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Arbitrator Bloch won't hear second T.O. grievance

WASHINGTON -- The NFL Players Association filed a grievance
against the Philadelphia Eagles on Tuesday, claiming the team
breached Terrell Owens' contract by trying to get back part of the
wide receiver's signing bonus and by leaving him inactive for the
rest of the season.

Arbitrator Richard Bloch, however, won't decide this case.

As promised by players' association executive director Gene Upshaw after Bloch upheld the Eagles' suspension and deactivation of Owens, the union sent a letter to Bloch on Tuesday to inform him of his dismissal from the league's non-injury grievance arbitration panel, ESPN's Chris Mortensen reported.

The union's second grievance against the Eagles in a month will fight for the $1.725 million portion of Owens' signing bonus that the team claims the receiver owes them for violating his contract when Bloch upheld the suspension for conduct detrimental to the team.

The union said the team was breaching the maximum discipline
clause in its agreement with the NFL.

The union is not asking for an expedited hearing because it no longer is fighting for Owens' return to the playing field this season. Thus, a hearing on the financial penalties imposed by the Eagles likely will take place next year.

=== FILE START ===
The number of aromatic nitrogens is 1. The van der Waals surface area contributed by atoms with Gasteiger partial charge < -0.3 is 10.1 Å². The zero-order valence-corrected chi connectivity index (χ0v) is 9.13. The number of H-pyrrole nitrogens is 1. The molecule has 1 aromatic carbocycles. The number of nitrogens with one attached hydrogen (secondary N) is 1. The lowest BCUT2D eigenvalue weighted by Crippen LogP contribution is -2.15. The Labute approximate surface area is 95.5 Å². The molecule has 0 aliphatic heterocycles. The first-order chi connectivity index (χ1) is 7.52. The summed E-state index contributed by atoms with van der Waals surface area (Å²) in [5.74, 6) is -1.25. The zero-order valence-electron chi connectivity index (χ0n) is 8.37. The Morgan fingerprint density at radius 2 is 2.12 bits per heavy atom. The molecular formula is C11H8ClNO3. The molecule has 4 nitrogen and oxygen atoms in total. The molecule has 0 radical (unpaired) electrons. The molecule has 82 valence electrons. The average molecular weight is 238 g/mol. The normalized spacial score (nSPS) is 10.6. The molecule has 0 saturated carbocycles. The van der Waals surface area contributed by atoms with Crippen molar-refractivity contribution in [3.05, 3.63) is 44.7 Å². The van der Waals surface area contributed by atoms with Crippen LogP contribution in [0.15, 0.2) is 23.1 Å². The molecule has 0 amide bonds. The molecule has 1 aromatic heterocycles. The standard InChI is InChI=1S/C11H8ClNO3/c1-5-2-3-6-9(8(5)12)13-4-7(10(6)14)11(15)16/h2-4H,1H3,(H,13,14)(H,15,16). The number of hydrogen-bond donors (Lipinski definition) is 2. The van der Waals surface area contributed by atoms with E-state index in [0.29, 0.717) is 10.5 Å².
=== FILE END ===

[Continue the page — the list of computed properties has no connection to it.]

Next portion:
Owens was suspended for four games by the team after run-ins
with quarterback Donovan McNabb and coach Andy Reid. The suspension
was upheld in arbitration and the team has said it will make him
inactive for the rest of the season.

But the union alleged that the Eagles' request to return a
portion of signing bonus money constitutes "double discipline."

"The Eagles told Terrell, the arbitrator, and the media that
Terrell would be paid for the balance of this year when he returned
from his suspension, and now they are instead withholding his
pay," Richard Berthelsen, the union's general counsel, said in a
statement. "We therefore filed this grievance both for his
protection and that of players generally, who deserve to have their
CBA and their contracts enforced as written."

The Eagles wouldn't comment on the matter.

Owens' suspension without pay cost him $764,706 of his $3.25
million base salary for this season. He is owed $955,882 over the
final five games.

The Eagles informed Owens he must repay $1.725
million of the $2.3 million signing bonus he received in March
2004. Sources said that the Eagles will withhold payment of Owens' remaining paychecks of approximately $191,000 per game for the remainder of the season to recoup the bonus money.

The collective bargaining agreement allows either management or the union to dismiss an arbitrator between Dec. 1 and Dec. 10 every year.

Bloch had been dismissed previously from the impartial arbitration panel by the NFL Management Council when he ruled in favor of the union's grievance that allowed restricted free agent Chad Morton to leave the Jets for the Redskins in 2003.

The dismissals by management and union mean Bloch will no longer serve in any arbitration hearings.

ESPN's Chris Mortensen and The Associated Press contributed to this report.